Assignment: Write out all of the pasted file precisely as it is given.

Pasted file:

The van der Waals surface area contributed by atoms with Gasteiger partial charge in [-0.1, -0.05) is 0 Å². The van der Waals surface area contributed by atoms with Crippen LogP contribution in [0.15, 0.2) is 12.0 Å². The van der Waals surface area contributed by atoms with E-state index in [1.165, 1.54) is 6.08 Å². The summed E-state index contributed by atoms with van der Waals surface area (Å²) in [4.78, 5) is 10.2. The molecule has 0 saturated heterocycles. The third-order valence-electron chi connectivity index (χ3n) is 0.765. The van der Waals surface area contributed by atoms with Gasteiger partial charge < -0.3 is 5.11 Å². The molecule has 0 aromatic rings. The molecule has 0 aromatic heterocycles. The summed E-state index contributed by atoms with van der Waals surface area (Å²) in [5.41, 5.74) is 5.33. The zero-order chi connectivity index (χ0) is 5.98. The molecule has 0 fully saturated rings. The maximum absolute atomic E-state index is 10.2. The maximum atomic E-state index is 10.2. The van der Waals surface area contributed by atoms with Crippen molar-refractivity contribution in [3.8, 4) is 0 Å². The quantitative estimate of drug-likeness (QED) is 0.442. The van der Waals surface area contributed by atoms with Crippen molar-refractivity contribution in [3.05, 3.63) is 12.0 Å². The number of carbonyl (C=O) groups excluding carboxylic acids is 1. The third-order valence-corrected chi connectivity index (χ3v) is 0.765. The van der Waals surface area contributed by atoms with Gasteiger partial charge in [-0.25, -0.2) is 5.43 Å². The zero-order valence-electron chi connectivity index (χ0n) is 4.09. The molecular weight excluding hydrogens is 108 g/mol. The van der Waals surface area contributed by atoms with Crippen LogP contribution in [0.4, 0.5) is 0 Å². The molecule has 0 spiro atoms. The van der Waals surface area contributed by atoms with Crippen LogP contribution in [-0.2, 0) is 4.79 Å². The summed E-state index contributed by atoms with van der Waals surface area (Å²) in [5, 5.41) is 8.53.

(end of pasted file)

The van der Waals surface area contributed by atoms with Gasteiger partial charge in [-0.1, -0.05) is 0 Å². The van der Waals surface area contributed by atoms with Crippen LogP contribution in [0.15, 0.2) is 12.0 Å². The van der Waals surface area contributed by atoms with E-state index in [1.165, 1.54) is 6.08 Å². The summed E-state index contributed by atoms with van der Waals surface area (Å²) in [4.78, 5) is 10.2. The molecule has 0 saturated heterocycles. The third-order valence-electron chi connectivity index (χ3n) is 0.765. The van der Waals surface area contributed by atoms with Gasteiger partial charge < -0.3 is 5.11 Å². The molecule has 0 aromatic rings. The molecule has 0 aromatic heterocycles. The summed E-state index contributed by atoms with van der Waals surface area (Å²) in [5.41, 5.74) is 5.33. The zero-order chi connectivity index (χ0) is 5.98. The molecule has 0 fully saturated rings. The maximum absolute atomic E-state index is 10.2. The maximum atomic E-state index is 10.2. The van der Waals surface area contributed by atoms with Crippen molar-refractivity contribution in [3.8, 4) is 0 Å². The quantitative estimate of drug-likeness (QED) is 0.442. The van der Waals surface area contributed by atoms with Crippen molar-refractivity contribution in [3.05, 3.63) is 12.0 Å². The number of carbonyl (C=O) groups excluding carboxylic acids is 1. The third-order valence-corrected chi connectivity index (χ3v) is 0.765. The van der Waals surface area contributed by atoms with Gasteiger partial charge in [-0.25, -0.2) is 5.43 Å². The zero-order valence-electron chi connectivity index (χ0n) is 4.09. The molecular weight excluding hydrogens is 108 g/mol. The van der Waals surface area contributed by atoms with Crippen LogP contribution in [0.4, 0.5) is 0 Å². The molecule has 0 spiro atoms. The van der Waals surface area contributed by atoms with Crippen LogP contribution in [-0.2, 0) is 4.79 Å². The summed E-state index contributed by atoms with van der Waals surface area (Å²) in [5, 5.41) is 8.53.